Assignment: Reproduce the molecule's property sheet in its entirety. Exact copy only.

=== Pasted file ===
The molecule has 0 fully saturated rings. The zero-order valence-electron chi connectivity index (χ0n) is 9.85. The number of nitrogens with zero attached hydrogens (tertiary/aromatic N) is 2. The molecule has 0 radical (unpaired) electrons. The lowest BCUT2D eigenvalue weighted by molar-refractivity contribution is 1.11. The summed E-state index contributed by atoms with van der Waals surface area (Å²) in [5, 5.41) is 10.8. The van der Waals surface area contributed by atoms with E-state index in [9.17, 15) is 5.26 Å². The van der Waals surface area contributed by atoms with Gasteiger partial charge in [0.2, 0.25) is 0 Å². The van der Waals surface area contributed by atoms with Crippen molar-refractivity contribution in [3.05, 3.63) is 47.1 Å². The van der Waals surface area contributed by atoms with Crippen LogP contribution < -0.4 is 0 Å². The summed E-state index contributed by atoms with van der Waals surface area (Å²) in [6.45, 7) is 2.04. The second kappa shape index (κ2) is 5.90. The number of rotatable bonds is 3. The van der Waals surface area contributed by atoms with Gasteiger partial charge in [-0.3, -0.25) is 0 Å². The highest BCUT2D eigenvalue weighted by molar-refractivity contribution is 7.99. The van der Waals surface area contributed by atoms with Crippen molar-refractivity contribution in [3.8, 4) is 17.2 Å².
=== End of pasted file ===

The molecule has 0 fully saturated rings. The zero-order valence-electron chi connectivity index (χ0n) is 9.85. The number of nitrogens with zero attached hydrogens (tertiary/aromatic N) is 2. The molecule has 0 radical (unpaired) electrons. The lowest BCUT2D eigenvalue weighted by molar-refractivity contribution is 1.11. The summed E-state index contributed by atoms with van der Waals surface area (Å²) in [5, 5.41) is 10.8. The van der Waals surface area contributed by atoms with E-state index in [9.17, 15) is 5.26 Å². The van der Waals surface area contributed by atoms with Gasteiger partial charge in [0.2, 0.25) is 0 Å². The van der Waals surface area contributed by atoms with Crippen molar-refractivity contribution in [3.05, 3.63) is 47.1 Å². The van der Waals surface area contributed by atoms with Crippen LogP contribution < -0.4 is 0 Å². The summed E-state index contributed by atoms with van der Waals surface area (Å²) in [6.45, 7) is 2.04. The second kappa shape index (κ2) is 5.90. The number of rotatable bonds is 3. The van der Waals surface area contributed by atoms with Gasteiger partial charge in [-0.3, -0.25) is 0 Å². The highest BCUT2D eigenvalue weighted by molar-refractivity contribution is 7.99. The van der Waals surface area contributed by atoms with Crippen molar-refractivity contribution in [3.8, 4) is 17.2 Å².